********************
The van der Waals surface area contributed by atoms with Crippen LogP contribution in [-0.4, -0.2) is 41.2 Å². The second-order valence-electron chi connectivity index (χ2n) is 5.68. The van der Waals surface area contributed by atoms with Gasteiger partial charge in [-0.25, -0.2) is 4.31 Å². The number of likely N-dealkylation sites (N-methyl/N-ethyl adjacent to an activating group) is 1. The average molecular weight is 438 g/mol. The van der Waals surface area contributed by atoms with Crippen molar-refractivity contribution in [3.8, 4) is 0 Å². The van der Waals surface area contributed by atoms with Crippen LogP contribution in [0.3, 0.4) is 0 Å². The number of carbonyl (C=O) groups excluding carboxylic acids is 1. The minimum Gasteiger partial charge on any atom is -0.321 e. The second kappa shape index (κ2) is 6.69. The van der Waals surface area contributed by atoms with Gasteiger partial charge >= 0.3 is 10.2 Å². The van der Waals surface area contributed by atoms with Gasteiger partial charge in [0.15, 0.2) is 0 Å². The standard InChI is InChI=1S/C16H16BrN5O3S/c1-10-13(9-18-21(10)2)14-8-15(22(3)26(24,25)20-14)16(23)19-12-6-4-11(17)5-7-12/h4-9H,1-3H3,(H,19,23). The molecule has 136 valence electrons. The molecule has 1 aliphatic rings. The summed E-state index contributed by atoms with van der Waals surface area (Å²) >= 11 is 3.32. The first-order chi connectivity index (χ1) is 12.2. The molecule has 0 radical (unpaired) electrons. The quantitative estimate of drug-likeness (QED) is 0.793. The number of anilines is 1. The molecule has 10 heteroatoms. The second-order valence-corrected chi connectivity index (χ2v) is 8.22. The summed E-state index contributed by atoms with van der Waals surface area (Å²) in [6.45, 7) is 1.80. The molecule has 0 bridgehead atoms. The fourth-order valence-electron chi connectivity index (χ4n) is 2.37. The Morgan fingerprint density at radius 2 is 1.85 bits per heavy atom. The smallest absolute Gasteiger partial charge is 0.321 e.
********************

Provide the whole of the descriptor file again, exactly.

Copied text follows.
The van der Waals surface area contributed by atoms with Crippen LogP contribution in [-0.4, -0.2) is 41.2 Å². The second-order valence-electron chi connectivity index (χ2n) is 5.68. The van der Waals surface area contributed by atoms with Gasteiger partial charge in [-0.25, -0.2) is 4.31 Å². The number of likely N-dealkylation sites (N-methyl/N-ethyl adjacent to an activating group) is 1. The average molecular weight is 438 g/mol. The van der Waals surface area contributed by atoms with Crippen molar-refractivity contribution in [3.8, 4) is 0 Å². The van der Waals surface area contributed by atoms with Crippen LogP contribution in [0.3, 0.4) is 0 Å². The number of carbonyl (C=O) groups excluding carboxylic acids is 1. The minimum Gasteiger partial charge on any atom is -0.321 e. The second kappa shape index (κ2) is 6.69. The van der Waals surface area contributed by atoms with Gasteiger partial charge >= 0.3 is 10.2 Å². The van der Waals surface area contributed by atoms with Gasteiger partial charge in [0.15, 0.2) is 0 Å². The standard InChI is InChI=1S/C16H16BrN5O3S/c1-10-13(9-18-21(10)2)14-8-15(22(3)26(24,25)20-14)16(23)19-12-6-4-11(17)5-7-12/h4-9H,1-3H3,(H,19,23). The molecule has 136 valence electrons. The molecule has 1 aliphatic rings. The summed E-state index contributed by atoms with van der Waals surface area (Å²) >= 11 is 3.32. The first-order chi connectivity index (χ1) is 12.2. The molecule has 0 radical (unpaired) electrons. The quantitative estimate of drug-likeness (QED) is 0.793. The number of anilines is 1. The molecule has 10 heteroatoms. The second-order valence-corrected chi connectivity index (χ2v) is 8.22. The summed E-state index contributed by atoms with van der Waals surface area (Å²) in [6.45, 7) is 1.80. The molecule has 0 bridgehead atoms. The fourth-order valence-electron chi connectivity index (χ4n) is 2.37. The Morgan fingerprint density at radius 2 is 1.85 bits per heavy atom. The smallest absolute Gasteiger partial charge is 0.321 e.